Morse Carbine,
.50 caliber cartridge, 20" barrel,
brass frame, walnut, used, includes accessories,
assembled from parts by The Rifle Shoppe
Part Number: AAV-402
Availability: In Stock
Price: $3,899.00
Order Quantity:
Designed by George W. Morse, who patented a system to convert muzzleloading guns to a breech loader circa 1856. The machinery was produced at Springfield, Massachusetts and shipped to Harpers Ferry for use in converting 1841 Mississippi rifles to a breechloader, but with the capture of the Harpers Ferry arsenal by Confederate forces the machinery was relocated to the South. A considerable amount of information on these carbines can be found in the book Confederate Carbines & Musketoon by John M. Murphy M.D. Approximately 1000 Morse Carbines were manufactured in Greenville, South Carolina circa 1864. Three major variations of the antique exist and this replica is of the second variation. The second variation added a positive lock to the action to assure the door was in the fully locked position before the gun was fired. This carbines has a 20" barrel in .50 caliber with a brass frame and muzzle cap. It is stocked in walnut. Trigger reach is 14-1/2" and the carbine weighs only 7.1 pounds.

The 20" long .50 caliber barrel is rifled with three grooves in military style. The bore is bright and has been well maintained. The barrel is finished bright and the sights are a brass front sight fitted in a steel base just behind the muzzle. The rear sight is dovetailed 3-3/4" ahead of the breech. The rear sight is a flat top with a fine "V" notch. The barrel accepts a early metallic cartridge design which American Civil War period papers describe as " a brass cylinder with a cone about 3/8" from the end to receive a cap. The cap is inserted into a small hole punched in the center of a wad of India rubber, which is then placed in the lower end of the cylinder, so as to bring the cap down on the cone. The cartridge is loaded with powder (black powder) and bullet." The paper went on to describe the rapid loading and waterproof advantages of the cartridges.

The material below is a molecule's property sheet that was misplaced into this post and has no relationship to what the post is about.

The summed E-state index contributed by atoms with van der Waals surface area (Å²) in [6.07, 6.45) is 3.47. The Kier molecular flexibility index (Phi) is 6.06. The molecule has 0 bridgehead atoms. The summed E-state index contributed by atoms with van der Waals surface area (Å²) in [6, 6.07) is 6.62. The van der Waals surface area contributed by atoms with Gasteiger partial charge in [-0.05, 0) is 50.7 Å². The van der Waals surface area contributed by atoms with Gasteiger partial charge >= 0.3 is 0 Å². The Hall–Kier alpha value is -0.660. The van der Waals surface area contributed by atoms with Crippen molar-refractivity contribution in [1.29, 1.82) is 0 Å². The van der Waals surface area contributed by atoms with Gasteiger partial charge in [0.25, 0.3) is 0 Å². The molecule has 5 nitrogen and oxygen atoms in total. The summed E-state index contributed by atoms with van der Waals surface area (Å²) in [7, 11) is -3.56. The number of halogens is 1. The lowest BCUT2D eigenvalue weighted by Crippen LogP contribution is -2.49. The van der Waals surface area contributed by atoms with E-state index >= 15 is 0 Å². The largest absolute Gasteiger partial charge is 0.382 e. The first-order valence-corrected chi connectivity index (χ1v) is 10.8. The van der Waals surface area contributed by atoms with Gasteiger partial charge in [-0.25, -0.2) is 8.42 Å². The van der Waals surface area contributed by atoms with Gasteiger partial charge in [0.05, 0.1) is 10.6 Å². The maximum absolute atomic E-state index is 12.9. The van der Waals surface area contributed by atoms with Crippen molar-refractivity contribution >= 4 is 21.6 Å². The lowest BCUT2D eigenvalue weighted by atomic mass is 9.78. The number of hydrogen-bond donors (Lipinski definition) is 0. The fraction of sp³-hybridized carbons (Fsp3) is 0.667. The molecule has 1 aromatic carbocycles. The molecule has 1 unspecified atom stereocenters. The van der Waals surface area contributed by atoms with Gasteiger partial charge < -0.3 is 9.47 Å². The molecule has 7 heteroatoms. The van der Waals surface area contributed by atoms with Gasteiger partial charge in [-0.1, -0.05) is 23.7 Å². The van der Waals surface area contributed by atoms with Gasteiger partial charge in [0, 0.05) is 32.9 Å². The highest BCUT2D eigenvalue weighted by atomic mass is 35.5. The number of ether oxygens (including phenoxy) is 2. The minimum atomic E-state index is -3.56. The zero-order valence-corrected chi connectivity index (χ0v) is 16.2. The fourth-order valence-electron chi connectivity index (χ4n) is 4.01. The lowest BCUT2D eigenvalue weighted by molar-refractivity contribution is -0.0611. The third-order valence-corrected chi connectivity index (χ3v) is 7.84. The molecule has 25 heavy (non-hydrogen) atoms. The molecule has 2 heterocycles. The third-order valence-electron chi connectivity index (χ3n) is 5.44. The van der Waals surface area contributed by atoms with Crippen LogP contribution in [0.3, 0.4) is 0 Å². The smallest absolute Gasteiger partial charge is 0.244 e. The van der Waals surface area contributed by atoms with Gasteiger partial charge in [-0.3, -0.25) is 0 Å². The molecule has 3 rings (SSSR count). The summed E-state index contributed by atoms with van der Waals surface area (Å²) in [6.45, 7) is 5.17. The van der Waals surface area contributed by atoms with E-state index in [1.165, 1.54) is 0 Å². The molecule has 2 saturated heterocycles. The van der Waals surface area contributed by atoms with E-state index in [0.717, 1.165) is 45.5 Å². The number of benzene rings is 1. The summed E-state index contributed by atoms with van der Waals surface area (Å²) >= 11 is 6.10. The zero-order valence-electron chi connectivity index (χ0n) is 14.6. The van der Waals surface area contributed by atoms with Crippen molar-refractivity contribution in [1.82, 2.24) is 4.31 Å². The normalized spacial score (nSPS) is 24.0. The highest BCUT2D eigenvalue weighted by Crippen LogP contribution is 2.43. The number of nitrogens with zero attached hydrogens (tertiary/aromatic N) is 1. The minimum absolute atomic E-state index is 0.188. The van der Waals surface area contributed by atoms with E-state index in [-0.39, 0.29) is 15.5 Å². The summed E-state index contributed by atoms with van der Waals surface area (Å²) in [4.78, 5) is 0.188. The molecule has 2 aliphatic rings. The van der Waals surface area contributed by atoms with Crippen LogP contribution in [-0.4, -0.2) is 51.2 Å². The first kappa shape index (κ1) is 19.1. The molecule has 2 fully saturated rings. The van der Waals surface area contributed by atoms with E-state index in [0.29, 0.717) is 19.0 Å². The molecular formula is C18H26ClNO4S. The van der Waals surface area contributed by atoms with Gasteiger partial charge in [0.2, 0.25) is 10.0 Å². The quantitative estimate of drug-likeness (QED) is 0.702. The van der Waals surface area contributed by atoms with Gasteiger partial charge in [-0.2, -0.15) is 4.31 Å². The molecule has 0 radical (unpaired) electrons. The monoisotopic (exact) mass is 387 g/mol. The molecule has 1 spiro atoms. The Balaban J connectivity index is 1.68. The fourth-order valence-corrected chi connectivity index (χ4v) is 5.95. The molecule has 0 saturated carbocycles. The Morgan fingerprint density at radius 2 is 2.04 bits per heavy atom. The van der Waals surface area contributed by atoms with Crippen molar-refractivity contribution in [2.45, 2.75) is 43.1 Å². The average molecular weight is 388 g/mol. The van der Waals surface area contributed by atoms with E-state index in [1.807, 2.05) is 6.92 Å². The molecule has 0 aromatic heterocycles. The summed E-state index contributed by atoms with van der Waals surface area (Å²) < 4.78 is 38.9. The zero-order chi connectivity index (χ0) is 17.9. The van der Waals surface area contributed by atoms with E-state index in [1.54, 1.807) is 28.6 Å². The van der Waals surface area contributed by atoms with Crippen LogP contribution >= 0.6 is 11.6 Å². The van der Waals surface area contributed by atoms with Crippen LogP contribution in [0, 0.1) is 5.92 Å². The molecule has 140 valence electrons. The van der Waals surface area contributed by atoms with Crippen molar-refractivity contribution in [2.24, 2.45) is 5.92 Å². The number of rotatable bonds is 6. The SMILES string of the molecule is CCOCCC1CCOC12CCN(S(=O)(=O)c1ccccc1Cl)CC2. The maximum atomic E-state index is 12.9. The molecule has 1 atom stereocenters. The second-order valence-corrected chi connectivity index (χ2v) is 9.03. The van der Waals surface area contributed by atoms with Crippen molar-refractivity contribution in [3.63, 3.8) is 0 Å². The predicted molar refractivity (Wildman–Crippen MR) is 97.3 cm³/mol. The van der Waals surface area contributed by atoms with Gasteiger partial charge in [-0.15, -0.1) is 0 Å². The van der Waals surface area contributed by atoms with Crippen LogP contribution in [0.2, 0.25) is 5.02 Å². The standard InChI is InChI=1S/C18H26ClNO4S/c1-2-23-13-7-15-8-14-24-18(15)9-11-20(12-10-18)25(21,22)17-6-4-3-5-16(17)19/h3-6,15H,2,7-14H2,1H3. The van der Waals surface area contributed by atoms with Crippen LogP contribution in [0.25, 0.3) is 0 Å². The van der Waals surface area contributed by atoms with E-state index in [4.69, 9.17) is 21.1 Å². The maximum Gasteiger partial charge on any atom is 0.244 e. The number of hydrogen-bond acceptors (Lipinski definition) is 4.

This carbine includes some loading tools:
  • 5 Morse cartridge cases with nipple for musket cap
  • 13 rubber wads
  • 20 cast lead bullets
  • Turned loading tool with wad seater, decapper, bullet seater
Stocked in walnut this Morse Carbine has a satin finish with a very few small handling marks. Antique Morse carbines are found stocked in butternut, walnut, and very rarely maple. The brass action was cast from a antique example by The Rifle Shoppe. The action filed to a bright finish and does have a few small surface pits, which are common to the antiques as well. As this carbine ages it will have a very nice antique patina. The triggerguard and grip rail are cast as integral parts of the action. The buttplate is brass with a very gentle curve to engage the shooter's shoulder. The forearm is walnut with a brass muzzle cap. The ramrod / cleaning rod is steel with a jagged tip on the end. A small stud on the bottom of the barrel retains the ramrod to the carbine.

The chamber at the breech is exposed by pulling the steel cover toward the buttend of the stock and lifting the action up. This draws back a slide, which extracts the cartridge from the breech. Withdraw the cartridge and insert a new cartridge and close the breech, cock the hammer and the carbine is ready to fire. The hammer has three positions, the first position (down) the action door will remain locked, the second position (half cock) allows the door to be opened to extract or load cartridges, and the third position is ready to fire. This was a fairly advanced design for the period, but also consumed additional brass materials for the cartridges for the already war material short Confederacy.

This brass frame 19th century Morse carbine was made from parts cast by The Rifle Shoppe. It was a very early cartridge design that was produced much too late in the war to have any significant impact on the American Civil War for the Confederacy. Order it for a ten day visual inspection. You will be delighted. Else if it does not fit you, return it in unfired condition for same-day refund. Postage is your only risk, when you order any one-of-a-kind gun from Track, whether new, used, or antique.
 
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